During my #CrossBorderRail project in the summer of 2022 I needed to take regional trains Badajoz-Merida and Merida-Madrid in Spain, and these trains require compulsory seat reservations. Buying a combined ticket and reservation online for these trains is no problem, but Interrail pass holders need just a seat reservation. At the time of writing these reservations cannot be bought online for Spanish trains.
So what is the solution?
Sadly there are no good ones.
Some specialist travel agencies have ways around this – for a fee, and if you order long enough in advance – but that wasn’t an option for me here as timetables for these trains were not known even a month ahead.
I could have risked it and gone to a ticket office in Spain – but as I was only arriving in the country 48 hours ahead of needing these services there was the danger that the trains would be full, and I would be left stranded – because from that part of Extremadura there are comparatively few trains to anywhere on any given day, and all of them are compulsory reservation.
I could, I suppose, have simply jumped on the train in Badajoz (there is a tight connection from Entroncamento in Portugal there – that was my way into Spain) and tried my luck with the train manager, and feigned ignorance – but that is strictly against the rules, and I would never advocate trying that unless you absolutely must.
In the end my solution was to ask a friendly volunteer at the historical railway collection in Zaragoza (who I was anyway to going to meet before going to Badajoz) if he could go to the ticket office for me, pay the 4 Euro for the reservation for me, and I could then collect it from him and pay. It worked, but it is hardly optimal!
The crux here is that an absence of solid digital reservation systems and the prevalence of compulsory reservation trains in Spain make journeys like this on Interrail much more complicated than they ought to be. But then, you might logically ask, why can Interrail not put problems like this right?
Because Eurail B.V. – the company that operates Interrail – is owned by 33 national railway companies in Europe, and one of those is Renfe who are the ones causing the headaches I outline here. In other words there is no way that the administrators of the pass can (publicly at least) be critical of the barriers to the use of the pass on one of its member country’s trains.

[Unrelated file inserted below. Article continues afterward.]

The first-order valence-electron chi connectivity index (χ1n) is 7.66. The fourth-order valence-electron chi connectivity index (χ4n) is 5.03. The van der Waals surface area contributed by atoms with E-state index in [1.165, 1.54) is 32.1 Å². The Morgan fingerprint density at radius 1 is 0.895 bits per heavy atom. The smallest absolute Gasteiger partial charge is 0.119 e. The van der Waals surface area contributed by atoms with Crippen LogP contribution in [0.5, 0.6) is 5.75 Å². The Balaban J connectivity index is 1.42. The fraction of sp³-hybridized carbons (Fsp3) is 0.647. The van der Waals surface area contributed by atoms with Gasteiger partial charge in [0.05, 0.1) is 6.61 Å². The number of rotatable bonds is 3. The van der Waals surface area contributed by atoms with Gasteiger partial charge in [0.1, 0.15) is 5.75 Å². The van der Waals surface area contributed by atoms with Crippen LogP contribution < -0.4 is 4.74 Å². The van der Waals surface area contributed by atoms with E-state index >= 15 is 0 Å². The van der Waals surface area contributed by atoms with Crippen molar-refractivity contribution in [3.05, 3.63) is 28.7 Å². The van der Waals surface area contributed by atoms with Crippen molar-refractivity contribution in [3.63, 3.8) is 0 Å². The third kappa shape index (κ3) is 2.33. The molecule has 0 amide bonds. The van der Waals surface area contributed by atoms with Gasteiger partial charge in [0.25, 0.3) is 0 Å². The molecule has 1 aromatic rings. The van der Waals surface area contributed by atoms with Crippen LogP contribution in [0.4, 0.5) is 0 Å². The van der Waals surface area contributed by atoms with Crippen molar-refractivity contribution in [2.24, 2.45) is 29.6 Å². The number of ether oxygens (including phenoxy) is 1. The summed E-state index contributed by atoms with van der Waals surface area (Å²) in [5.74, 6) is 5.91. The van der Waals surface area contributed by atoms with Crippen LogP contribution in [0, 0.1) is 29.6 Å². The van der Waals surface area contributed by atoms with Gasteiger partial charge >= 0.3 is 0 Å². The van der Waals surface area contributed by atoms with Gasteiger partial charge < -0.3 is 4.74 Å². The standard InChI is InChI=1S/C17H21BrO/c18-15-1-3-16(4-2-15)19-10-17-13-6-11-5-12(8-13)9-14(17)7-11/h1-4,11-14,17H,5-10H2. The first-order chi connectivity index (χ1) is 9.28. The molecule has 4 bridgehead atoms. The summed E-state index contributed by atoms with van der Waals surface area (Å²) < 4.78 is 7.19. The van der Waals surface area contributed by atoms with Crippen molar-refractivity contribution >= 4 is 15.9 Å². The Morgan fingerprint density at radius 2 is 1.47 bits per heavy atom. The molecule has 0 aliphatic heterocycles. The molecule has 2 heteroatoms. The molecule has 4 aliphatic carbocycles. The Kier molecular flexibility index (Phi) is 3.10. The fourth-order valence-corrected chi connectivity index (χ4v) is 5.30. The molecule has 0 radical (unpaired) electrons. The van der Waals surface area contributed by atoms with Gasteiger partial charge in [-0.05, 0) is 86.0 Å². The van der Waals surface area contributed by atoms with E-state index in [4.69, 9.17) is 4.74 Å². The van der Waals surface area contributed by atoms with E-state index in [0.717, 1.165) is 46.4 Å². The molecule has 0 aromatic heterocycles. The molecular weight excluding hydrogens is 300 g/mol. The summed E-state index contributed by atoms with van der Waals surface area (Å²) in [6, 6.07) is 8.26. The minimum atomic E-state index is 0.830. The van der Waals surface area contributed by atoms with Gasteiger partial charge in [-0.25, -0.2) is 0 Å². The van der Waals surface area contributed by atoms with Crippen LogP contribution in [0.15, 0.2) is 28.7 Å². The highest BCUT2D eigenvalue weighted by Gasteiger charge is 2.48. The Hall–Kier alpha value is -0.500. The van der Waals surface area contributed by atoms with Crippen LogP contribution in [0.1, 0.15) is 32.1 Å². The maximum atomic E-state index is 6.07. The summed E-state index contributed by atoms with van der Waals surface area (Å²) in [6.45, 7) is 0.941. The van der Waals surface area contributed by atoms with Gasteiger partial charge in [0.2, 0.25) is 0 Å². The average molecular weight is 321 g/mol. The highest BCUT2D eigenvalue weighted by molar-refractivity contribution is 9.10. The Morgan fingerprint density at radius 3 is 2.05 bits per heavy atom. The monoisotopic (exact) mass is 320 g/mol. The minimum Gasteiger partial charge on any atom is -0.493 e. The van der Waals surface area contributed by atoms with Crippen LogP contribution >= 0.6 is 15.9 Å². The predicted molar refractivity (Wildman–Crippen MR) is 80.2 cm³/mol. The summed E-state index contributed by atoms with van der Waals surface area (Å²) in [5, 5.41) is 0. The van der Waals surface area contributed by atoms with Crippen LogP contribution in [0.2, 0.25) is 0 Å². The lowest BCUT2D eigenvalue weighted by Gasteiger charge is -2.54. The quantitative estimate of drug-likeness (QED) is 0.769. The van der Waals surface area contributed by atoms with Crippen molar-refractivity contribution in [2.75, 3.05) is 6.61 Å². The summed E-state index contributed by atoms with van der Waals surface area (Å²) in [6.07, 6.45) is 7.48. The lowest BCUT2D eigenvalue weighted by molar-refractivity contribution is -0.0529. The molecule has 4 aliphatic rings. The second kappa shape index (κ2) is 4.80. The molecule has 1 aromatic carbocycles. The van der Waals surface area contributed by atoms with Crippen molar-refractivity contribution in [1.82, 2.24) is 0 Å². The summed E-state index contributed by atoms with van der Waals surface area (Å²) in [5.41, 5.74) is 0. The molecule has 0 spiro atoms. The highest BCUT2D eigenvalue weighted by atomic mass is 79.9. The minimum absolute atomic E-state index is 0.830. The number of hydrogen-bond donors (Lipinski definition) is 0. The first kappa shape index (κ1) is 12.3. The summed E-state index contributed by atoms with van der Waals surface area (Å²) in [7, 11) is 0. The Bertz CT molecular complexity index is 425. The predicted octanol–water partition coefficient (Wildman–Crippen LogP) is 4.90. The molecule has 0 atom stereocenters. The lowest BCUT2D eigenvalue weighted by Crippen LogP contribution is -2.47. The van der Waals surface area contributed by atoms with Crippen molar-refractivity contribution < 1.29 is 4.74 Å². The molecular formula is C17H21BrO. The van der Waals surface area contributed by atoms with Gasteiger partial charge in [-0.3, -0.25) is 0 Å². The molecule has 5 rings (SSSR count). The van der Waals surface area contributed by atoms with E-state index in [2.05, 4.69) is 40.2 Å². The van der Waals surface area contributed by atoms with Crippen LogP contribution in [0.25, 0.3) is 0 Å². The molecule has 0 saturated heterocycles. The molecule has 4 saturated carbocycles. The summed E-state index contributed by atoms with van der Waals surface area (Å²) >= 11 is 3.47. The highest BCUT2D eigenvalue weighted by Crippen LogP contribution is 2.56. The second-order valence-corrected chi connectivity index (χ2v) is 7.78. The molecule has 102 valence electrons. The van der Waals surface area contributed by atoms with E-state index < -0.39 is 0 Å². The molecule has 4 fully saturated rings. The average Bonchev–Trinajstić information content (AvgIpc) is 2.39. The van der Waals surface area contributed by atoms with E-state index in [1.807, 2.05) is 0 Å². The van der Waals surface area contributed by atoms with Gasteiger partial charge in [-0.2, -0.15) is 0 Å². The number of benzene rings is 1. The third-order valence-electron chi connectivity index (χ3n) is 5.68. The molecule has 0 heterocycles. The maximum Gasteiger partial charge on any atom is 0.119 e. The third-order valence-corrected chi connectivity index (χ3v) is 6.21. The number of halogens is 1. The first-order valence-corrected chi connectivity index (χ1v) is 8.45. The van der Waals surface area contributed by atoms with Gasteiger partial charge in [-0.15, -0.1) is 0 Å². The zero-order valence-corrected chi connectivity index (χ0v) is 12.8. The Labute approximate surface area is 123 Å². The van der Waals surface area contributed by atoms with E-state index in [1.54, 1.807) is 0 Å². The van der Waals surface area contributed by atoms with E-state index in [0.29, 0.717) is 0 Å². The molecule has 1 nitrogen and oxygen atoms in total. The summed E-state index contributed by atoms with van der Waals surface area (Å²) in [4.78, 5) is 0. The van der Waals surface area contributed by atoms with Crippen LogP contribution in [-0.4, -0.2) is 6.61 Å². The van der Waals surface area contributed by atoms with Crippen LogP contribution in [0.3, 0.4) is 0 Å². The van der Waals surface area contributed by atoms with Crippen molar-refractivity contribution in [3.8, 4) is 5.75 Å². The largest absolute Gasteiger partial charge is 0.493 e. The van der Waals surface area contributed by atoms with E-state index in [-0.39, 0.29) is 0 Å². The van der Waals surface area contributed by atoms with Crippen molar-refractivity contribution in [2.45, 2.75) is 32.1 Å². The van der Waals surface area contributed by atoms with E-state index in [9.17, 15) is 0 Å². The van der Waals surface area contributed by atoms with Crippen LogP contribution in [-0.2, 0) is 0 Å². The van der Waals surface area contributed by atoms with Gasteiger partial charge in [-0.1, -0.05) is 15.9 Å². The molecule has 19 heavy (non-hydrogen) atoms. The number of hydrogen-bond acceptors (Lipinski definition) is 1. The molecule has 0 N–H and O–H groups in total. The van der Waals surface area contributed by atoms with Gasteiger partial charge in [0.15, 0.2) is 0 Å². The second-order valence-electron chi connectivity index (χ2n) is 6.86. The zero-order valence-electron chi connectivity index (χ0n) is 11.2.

When it comes to the absence of digital systems for Interrail reservations, Spain is not alone in its dysfunction – there are compulsory reservation trains in Portugal, Romania and Greece that likewise require you to go to a ticket office and reserve a place, but in those cases at least trains are more numerous and have more free places so as to mean trying it at the last minute is not such a risk. And online seat reservation systems have generally improved little by little over the years, so there is hope that some of these countries might eventually digitise fully.
Regarding compulsory reservation trains, this poses at least as fundamental a problem to Interrail pass holders in France than it does in Spain. While reservations for TGVs can be made digitally (although more easily via the Belgian railways site than from SNCF), there are only a limited number of Interrail seats per train at the lower €10 price point for online reservations, although more reservations are available at ticket machines for 20 Euro a seat*. But in France (or Spain) – in contrast to say Sweden or Italy where high speed trains are also compulsory reservation – there is often no other viable way to get to your destination other than on a compulsory reservation train, and if that train is full you’re stuck. There is often no Intercity or Regional train you can take instead.
So even if Spain were to solve the absence of digitisation problem, it is not going to solve the compulsory reservation (and lack of alternatives) problem. And if Eurail B.V. cannot manage to persuade its member railways to sell Interrail seat reservations online, is it going to be able to change railways’ policies on compulsory reservation? No way.
So ultimately these issues are of a scale and complexity that is well beyond something that is simply a headache for Interrailers. The issues of compulsory reservation or not, and whether there are alternatives to compulsory reservation trains, impact all rail users, not just pass holders. And while Eurail B.V. might be able to do a little regarding digital reservations, it cannot begin to change railways’ policy decisions on how it allocates seats.
This means that if you’re going to make an Interrail trip, plan ahead – especially if you are going to France and Spain. Or skip those countries altogether, and go Interailing somewhere like Germany or Austria where you can simply hop on the next train without restriction.
* – there is some confusion as to what can and cannot be bought where, and for what price – see this discussion on Mastodon. The text above has been changed accordingly.